The images below show the exaggerated rear wheel axle paths of low-pivot, mid-pivot and high-pivot suspension designs.
Low-pivot suspension design – exaggerated axle path
Mid-pivot suspension design – exaggerated axle path
High-pivot suspension design – exaggerated axle path
As a high pivot’s rear suspension compresses and the wheel moves up and rearward along its arcing path, the bike’s effective chainstay length (the distance between the centre of the bottom bracket and centre of the rear wheel’s axle) grows.
This, in turn, results in both upper and lower chainline growth – the lengthening of the distance between the centre of the rear wheel axle and the bottom bracket.
Lower growth is compensated by the rear derailleur cage moving forward when the suspension is compressed.
Upper chainline growth, on the other hand, causes pedal kickback. Because the cassette and chainring move away from each other when the rear wheel is moving backwards, the cranks are ‘pulled’ back as the suspension compresses.
Although pedal kickback can be disconcerting for some riders on the trail, others like the feeling because it can be used to generate speed through pumping. That said, it depends on exactly how much pedal kickback is produced and this is where the idler comes in.
Introducing the idler pulley…
If a traditional drivetrain setup were used, pedal kickback and pedal bob, where the bike’s suspension dips in and out of its travel as a rider pedals, would be a significant problem on high-pivot bikes.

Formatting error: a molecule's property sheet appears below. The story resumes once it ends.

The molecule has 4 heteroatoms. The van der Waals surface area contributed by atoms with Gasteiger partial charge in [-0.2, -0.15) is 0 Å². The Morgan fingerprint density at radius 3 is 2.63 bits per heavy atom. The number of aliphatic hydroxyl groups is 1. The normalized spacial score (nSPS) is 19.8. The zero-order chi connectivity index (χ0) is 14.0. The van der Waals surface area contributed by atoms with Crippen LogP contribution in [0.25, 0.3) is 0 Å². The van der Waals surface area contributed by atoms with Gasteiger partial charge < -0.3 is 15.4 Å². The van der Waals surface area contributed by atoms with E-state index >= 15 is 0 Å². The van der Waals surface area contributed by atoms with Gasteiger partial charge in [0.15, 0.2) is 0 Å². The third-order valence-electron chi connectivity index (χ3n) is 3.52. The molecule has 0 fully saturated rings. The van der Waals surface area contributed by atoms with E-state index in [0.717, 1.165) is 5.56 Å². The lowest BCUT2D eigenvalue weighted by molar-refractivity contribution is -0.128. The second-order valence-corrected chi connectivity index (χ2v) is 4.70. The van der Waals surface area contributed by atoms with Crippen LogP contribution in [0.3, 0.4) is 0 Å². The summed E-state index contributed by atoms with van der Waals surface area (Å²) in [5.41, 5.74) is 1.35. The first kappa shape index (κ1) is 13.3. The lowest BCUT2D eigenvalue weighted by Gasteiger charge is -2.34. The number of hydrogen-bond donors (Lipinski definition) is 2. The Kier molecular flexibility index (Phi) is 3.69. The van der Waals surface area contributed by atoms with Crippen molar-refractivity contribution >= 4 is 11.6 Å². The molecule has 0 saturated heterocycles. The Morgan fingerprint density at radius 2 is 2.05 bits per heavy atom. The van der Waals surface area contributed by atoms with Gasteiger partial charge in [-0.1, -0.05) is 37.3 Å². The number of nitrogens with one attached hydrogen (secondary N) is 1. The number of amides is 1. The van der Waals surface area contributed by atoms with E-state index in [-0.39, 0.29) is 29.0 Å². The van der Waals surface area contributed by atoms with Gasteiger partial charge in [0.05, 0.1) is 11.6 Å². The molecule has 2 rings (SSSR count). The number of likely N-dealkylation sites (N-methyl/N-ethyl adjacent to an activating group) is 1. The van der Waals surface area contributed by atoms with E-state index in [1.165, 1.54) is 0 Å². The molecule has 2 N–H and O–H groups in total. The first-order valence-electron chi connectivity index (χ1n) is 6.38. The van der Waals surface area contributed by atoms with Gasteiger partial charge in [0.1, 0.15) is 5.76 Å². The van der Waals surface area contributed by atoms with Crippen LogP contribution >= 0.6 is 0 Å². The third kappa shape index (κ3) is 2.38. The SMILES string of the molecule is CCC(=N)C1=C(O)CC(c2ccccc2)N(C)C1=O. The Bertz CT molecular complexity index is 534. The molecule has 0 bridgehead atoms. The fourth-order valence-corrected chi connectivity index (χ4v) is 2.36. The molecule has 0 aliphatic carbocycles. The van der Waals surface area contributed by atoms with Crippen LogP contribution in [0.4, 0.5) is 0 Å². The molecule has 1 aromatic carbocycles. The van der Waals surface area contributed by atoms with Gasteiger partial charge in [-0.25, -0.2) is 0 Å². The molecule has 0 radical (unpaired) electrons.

Manufacturers get around this issue by utilising an idler pulley – or wheel – that routes the bike’s chain near or concentric to the main high-pivot location. This looks very different from a conventional system.
Placed correctly, the idler should reduce the chain growth and pedal kickback that would otherwise result from the high-pivot design.
What are the benefits of a high-pivot mountain bike?
High-pivot mountain bikes have a number of purported benefits, particularly when it comes to more aggressive riding.
Improved suspension control
As we’ve already covered, the main benefit of a high-pivot system is the more rearward axle path as the suspension compresses. This translates into a smoother, grip-abundant and planted feel on descents and climbs.
In terms of trail feel, the more rearward axle path, combined with the idler pulley, results in increased stability and control.
High-pivot suspension systems feel supple and are able to soak up rough terrain with greater precision and ease. This makes the bike easier to ride faster because its suspension is working harder to iron out bumps, reducing how much work a rider needs to do.
Generally, they’re also more forgiving. If a rider gets off-line or makes a mistake, the active and absorbing suspension compensates for the error, helping maintain control and speed.
Pedal kickback and anti-squat can be tuned
From a technical perspective, pedal kickback can be tuned, along with the bike’s anti-squat (how much the suspension resists pedals bob), by the placement of the idler wheel, chainring and pivot.
Depending on how the bike is designed, the way it rides can be altered significantly, and the chainring size can also be changed without affecting either the anti-squat or pedal kickback.
All of these benefits ultimately suggest a greater suitability towards longer-travel genres such as trail and, in particular, enduro and downhill, where supple and active suspension will be of most benefit.
What are the disadvantages of a high-pivot mountain bike?
So far, so good, but there are, as you’d expect, some disadvantages to consider.
Most high-pivot setups will require a longer chain due to the extended routing required, and therefore a more spendy outlay when it comes to replacement.
Sticking with the theme of maintenance, the idler pulley is another component that will wear through use, and you’ll need to factor in replacing that, too.
An idler may also be harder to source because they’re often brand-specific, unlike more commonplace chains, cassettes and chainrings.
More noise, drag and weight